Cancer is complex — there is no routine brain cancer, nor is there ever a routine way to treat it.
The OSUCCC – James brain cancer specialists and sub-specialists are nationally and internationally renowned in research and patient care for their one particular cancer. Because of that expertise and understanding of cancer’s complexities and how it acts and reacts differently in each person, the very best outcomes — and the most effective means of treating cancer patients — come from a team approach. In fact, our physician experts actually help write the national clinical guidelines for treating specific cancers.
At the OSUCCC – James, our brain cancer treatment team of experts includes internationally recognized medical oncologists, surgical oncologists, radiation oncologists, geneticists, nutritionists and more. Also on that team are glioma researchers who help sequence tumors to identify key molecules that fuel each patient’s cancer and who then develop drugs that target only those particular molecules. Working together and across medical disciplines, this super sub-specialized team develops individualized, highly targeted treatment plans that specifically target the molecular and biological makeup of your individual brain cancer.
As one of only four cancer centers in the country funded by the National Cancer Institute to conduct both phase I and phase II clinical trials, the OSUCCC – James offers patients access to more clinical trials than nearly any other cancer hospital in the country and to more of the latest, most targeted, most effective treatment options — many that are available nowhere else but at the OSUCCC – James.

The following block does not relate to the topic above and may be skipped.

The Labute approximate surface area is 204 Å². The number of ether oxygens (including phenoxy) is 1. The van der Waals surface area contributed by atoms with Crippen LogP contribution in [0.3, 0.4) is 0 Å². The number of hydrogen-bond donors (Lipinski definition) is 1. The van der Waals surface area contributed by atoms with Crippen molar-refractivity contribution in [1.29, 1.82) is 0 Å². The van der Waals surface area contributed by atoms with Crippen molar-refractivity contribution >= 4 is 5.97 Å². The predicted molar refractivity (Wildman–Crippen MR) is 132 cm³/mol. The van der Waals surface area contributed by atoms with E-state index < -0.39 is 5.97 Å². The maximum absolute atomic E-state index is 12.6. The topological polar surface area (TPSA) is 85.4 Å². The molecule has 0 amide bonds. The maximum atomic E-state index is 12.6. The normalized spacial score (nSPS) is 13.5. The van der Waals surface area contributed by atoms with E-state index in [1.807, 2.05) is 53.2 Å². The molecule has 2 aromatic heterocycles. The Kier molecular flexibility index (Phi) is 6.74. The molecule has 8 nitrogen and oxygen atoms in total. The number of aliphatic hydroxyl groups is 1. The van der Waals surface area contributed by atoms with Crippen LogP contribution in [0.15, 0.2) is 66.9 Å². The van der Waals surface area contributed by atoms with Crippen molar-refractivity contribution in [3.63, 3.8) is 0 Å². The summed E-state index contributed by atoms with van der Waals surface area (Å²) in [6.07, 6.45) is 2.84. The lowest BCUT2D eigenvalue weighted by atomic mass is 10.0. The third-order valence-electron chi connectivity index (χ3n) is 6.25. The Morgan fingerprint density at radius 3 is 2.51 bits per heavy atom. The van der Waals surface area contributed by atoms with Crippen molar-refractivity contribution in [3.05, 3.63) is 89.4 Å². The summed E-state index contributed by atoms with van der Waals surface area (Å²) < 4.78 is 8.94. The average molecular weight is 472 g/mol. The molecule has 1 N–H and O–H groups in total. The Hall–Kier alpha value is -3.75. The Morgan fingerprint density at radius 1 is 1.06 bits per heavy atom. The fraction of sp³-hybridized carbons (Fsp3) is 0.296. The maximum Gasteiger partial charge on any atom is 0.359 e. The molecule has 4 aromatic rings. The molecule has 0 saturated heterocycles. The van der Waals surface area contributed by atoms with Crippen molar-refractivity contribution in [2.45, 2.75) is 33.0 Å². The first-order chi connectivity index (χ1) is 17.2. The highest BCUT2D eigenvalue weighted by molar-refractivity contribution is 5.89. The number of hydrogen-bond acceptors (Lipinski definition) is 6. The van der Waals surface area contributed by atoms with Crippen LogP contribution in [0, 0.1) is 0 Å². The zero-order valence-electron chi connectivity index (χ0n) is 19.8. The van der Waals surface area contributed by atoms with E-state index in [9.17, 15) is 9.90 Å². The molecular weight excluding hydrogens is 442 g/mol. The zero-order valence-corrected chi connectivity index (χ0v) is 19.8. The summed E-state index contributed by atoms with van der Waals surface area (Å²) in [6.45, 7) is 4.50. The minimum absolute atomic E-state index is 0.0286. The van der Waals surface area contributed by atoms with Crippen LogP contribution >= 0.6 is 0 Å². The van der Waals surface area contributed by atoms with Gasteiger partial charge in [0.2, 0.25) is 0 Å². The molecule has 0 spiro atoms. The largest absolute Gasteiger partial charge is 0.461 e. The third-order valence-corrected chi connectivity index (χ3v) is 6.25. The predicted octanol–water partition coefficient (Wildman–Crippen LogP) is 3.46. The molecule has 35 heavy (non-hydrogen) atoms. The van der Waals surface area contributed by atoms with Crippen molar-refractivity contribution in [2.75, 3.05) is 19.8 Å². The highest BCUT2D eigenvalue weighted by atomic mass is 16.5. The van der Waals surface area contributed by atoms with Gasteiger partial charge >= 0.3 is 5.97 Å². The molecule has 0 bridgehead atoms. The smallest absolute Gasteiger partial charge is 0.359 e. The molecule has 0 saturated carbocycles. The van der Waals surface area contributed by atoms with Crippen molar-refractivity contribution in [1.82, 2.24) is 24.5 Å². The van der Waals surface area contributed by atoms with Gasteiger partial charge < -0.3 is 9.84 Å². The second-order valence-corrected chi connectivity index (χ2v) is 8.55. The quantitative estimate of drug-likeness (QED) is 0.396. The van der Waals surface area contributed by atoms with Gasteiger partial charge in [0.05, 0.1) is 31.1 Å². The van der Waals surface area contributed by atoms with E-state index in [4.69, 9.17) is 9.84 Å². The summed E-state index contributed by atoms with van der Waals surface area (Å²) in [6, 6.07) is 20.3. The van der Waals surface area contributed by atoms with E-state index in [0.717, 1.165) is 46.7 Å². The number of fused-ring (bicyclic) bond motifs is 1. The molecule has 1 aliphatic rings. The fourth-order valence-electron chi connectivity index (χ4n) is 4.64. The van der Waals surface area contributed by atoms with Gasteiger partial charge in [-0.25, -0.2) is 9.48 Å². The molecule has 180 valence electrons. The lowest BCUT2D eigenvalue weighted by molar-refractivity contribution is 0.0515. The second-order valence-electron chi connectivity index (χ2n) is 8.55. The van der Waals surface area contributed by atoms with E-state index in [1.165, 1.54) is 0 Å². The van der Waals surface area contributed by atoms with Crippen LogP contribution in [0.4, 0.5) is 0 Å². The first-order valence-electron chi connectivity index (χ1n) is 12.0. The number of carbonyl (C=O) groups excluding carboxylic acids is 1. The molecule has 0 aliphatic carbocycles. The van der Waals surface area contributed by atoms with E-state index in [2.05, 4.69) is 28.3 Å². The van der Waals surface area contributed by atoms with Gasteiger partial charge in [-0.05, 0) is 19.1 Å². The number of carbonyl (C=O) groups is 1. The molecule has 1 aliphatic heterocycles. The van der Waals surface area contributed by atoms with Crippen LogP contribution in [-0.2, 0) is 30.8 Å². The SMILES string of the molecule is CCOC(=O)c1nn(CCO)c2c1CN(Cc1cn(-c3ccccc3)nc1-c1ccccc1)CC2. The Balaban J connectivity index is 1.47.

There are several types of treatment for brain cancers. The OSUCCC – James team of subspecialists determines the best treatment for each patient based on his or her specific, individual brain cancer. Patients may receive one treatment or a combination of treatments.
As a National Cancer Institute (NCI)–designated comprehensive cancer center, the OSUCCC – James offers patients access to novel therapies that may not be available anywhere else in the United States. The James also leads some of the world’s most advanced, sophisticated clinical trials for brain cancers.
Every person’s disease is different, with individually unique genes and molecules driving that disorder. At the OSUCCC – James, our brain cancer sub-specialists are world-renowned experts who focus solely on brain disorders and who reach across medical disciplines to design the very best treatment plan and therapies to target each patient’s specific cancer.
One or more of the following treatments may be recommended. (Patients may also benefit from new therapies available in clinical trials.)
Surgery is the initial treatment chosen for most brain cancer. This is important because it allows the OSUCCC – James experts to examine tissue under a microscope and make the most accurate diagnosis.. The brain cancer surgeon may perform a biopsy or resection to remove tissue. Sometimes the neurosurgeon is able to remove an entire tumor made visible on an MRI. Gliomas have microscopic cells, however, that can invade normal surrounding brain cells that are not visible on an MRI.